Paradise Lost, Книга 1

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University Press, 1907 - 174 стор.
 

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Сторінка liii - OF Man's first disobedience, and the fruit Of that forbidden tree, whose mortal taste Brought death into the world, and all our woe, With loss of Eden, till one greater Man Restore us, and regain the blissful seat, Sing, heavenly muse, that on the secret top Of Oreb, or of Sinai, didst inspire That shepherd, who first taught the chosen seed, In the beginning, how the heavens and earth Rose out of chaos...
Сторінка 40 - And time and place are lost ; where eldest Night And Chaos, ancestors of Nature, hold Eternal anarchy, amidst the noise Of endless wars, and by confusion stand...
Сторінка 51 - Begin then, Sisters of the sacred well That from beneath the seat of Jove doth spring, Begin, and somewhat loudly sweep the string...
Сторінка xlix - The measure is English heroic verse, without rime, as that of Homer in Greek, and of Virgil in Latin; rime being no necessary adjunct or true ornament of poem or good verse, in longer works especially, but the invention of a barbarous age, to set off wretched matter and lame metre...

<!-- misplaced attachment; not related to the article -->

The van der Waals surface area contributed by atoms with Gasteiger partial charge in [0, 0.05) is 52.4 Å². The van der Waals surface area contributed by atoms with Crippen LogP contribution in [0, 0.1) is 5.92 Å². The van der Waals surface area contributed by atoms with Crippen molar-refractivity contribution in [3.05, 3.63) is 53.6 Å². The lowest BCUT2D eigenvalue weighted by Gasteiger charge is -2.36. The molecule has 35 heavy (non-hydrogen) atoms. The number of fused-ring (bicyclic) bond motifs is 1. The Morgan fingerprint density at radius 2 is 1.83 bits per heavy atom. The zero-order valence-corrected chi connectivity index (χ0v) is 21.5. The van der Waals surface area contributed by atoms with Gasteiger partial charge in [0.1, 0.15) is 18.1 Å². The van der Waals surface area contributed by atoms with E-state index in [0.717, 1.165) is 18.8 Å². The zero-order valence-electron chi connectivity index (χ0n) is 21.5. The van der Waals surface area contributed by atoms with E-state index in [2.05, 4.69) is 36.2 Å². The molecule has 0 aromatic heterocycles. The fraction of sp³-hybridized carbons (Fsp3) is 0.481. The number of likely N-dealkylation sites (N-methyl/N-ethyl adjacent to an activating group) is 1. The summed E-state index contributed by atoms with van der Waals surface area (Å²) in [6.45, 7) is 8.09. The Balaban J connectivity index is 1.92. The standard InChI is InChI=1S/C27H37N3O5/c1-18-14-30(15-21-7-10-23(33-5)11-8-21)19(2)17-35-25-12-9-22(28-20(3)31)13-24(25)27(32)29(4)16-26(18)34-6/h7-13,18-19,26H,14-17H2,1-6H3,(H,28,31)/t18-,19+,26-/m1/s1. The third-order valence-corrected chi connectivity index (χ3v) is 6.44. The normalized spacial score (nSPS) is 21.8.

Сторінка 16 - For dignity composed, and high exploit. But all was false and hollow; though his tongue Dropt manna, and could make the worse appear The better reason, to perplex and dash Maturest counsels...
Сторінка 69 - And when they arose early on the morrow morning, behold, Dagon was fallen upon his face to the ground before the ark of the LORD ; and the head of Dagon and both the palms of his hands were cut off upon the threshold; only the stump of Dagon was left to him.
Сторінка 42 - O'er bog or steep, through strait, rough, dense, or rare, With head, hands, wings, or feet, pursues his way, And swims, or sinks, or wades, or creeps, or flies.
Сторінка 7 - Heaven they fabled, thrown by angry Jove Sheer o'er the crystal battlements: from morn To noon he fell, from noon to dewy eve, A summer's day, and with the setting sun Dropt from the zenith like a falling star, On Lemnos, the ^gaean isle.
Сторінка 33 - Before the gates there sat On either side a formidable shape; The one seemed woman to the waist, and fair, But ended foul in many a scaly fold Voluminous and vast, a serpent armed With mortal sting.
Сторінка 53 - The latent tracts, the giddy heights explore Of all who blindly creep, or sightless soar; Eye Nature's walks, shoot folly as it flies, And catch the manners living as they rise; Laugh where we must, be candid where we can; But vindicate the ways of God to man.

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